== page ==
In an internal IRS memo, Kautter acknowledged the failure but thanked the IRS employees for their efforts during this tax season. He continued, "I hope yesterday's issue does not overshadow what was a remarkable tax season. We have received more than 119 million tax returns, answered more than 23 million taxpayer questions on our toll-free help lines and provided in-person assistance to more than 860,000 people. And IRS.gov has been visited more than 363 million times this year."
House Plans to Redesign the IRS
On April 19, the House passed the Taxpayer First Act (H.R. 5444) and the 21st Century IRS Act (H.R. 5445). Both bills had overwhelming bipartisan support.
Chairman of the House Ways and Means Committee Kevin Brady (R-TX) outlined the five goals of the two IRS reform bills.
- Restructure - The IRS agency will be restructured with the goals of improving efficiency and enhancing cybersecurity and taxpayer service.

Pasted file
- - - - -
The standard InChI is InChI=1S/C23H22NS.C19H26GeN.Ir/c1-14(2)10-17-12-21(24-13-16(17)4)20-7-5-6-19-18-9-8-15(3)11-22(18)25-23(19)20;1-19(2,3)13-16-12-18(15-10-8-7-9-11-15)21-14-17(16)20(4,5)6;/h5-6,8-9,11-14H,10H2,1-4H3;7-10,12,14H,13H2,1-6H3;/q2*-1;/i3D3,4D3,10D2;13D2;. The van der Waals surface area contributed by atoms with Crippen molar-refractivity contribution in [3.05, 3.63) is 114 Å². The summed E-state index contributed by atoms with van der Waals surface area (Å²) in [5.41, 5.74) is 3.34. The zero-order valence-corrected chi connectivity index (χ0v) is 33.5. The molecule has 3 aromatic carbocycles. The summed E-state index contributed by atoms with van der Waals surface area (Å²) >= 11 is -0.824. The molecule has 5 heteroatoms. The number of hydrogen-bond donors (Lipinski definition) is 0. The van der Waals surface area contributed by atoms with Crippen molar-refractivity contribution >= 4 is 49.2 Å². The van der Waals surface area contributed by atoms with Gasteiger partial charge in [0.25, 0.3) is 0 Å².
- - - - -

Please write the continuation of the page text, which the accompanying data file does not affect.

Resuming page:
- Quality Service - There will be standards that hold the IRS accountable for measureable improvements in service to taxpayers.
- Industry Standard Methods - The taxpayer service requirements for the IRS will be similar to the methods used to measure service in the general commercial world.
- Enforcement Actions - The IRS will continue to enforce the law, but there will be protections so that families and small businesses may not have properties seized without appropriate notice and due process.
- Identity Theft - There will be an enhanced ability to combat and reduce identity theft and tax refund fraud.